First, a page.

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Plan-making may need to consider:

  • Identifying suitable sites for new or enhanced infrastructure. In identifying sites it will be important to recognise that water and wastewater infrastructure sometimes has particular locational needs (and often consists of engineering works rather than new buildings) which mean otherwise protected areas may exceptionally have to be considered where consistent with their designation. Plan-making will also need to take into account existing and proposed development in the vicinity of a location under consideration for water and wastewater infrastructure. In 2-tier areas there will need to be close working between the district and county councils.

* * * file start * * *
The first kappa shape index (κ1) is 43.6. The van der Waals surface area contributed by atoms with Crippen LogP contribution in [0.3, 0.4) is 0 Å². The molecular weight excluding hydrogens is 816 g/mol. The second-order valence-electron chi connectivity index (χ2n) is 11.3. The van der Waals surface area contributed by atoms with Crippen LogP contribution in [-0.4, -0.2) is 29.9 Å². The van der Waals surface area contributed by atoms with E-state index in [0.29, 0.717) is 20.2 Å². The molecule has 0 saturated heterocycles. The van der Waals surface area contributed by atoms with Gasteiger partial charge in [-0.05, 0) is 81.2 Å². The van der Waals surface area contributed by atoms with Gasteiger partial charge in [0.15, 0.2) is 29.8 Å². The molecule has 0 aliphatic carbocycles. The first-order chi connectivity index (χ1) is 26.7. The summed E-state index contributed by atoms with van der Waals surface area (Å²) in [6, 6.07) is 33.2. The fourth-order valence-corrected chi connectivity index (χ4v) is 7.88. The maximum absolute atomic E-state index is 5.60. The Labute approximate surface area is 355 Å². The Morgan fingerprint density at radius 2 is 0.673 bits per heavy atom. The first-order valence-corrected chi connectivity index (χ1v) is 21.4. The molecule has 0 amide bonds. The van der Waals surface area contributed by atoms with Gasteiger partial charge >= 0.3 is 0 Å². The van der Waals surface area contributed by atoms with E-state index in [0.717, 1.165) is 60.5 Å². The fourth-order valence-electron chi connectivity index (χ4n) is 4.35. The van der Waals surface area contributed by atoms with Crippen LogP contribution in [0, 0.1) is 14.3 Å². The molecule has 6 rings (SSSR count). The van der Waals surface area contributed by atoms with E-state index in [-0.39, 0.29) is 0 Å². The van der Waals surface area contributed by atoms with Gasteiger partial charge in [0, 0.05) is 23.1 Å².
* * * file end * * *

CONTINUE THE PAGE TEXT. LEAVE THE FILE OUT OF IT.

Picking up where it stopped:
• Considering whether new development is appropriate near to sites used (or proposed) for water and wastewater infrastructure (for example, odour may be a concern).
  • Phasing new development so that water and wastewater infrastructure will be in place when needed.

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Water quality

Plan-making may need to consider:

  • How to help protect and enhance local surface water and groundwater in ways that allow new development to proceed and avoids costly assessment at the planning application stage. For example, can the plan steer potentially polluting development away from the most sensitive areas, particularly those in the vicinity of potable water supplies (designated source protection zones or near surface water drinking water abstractions)?
  • The type or location of new development where an assessment of the potential impacts on water bodies may be required.
  • Where particular types of sustainable drainage systems may not be practicable.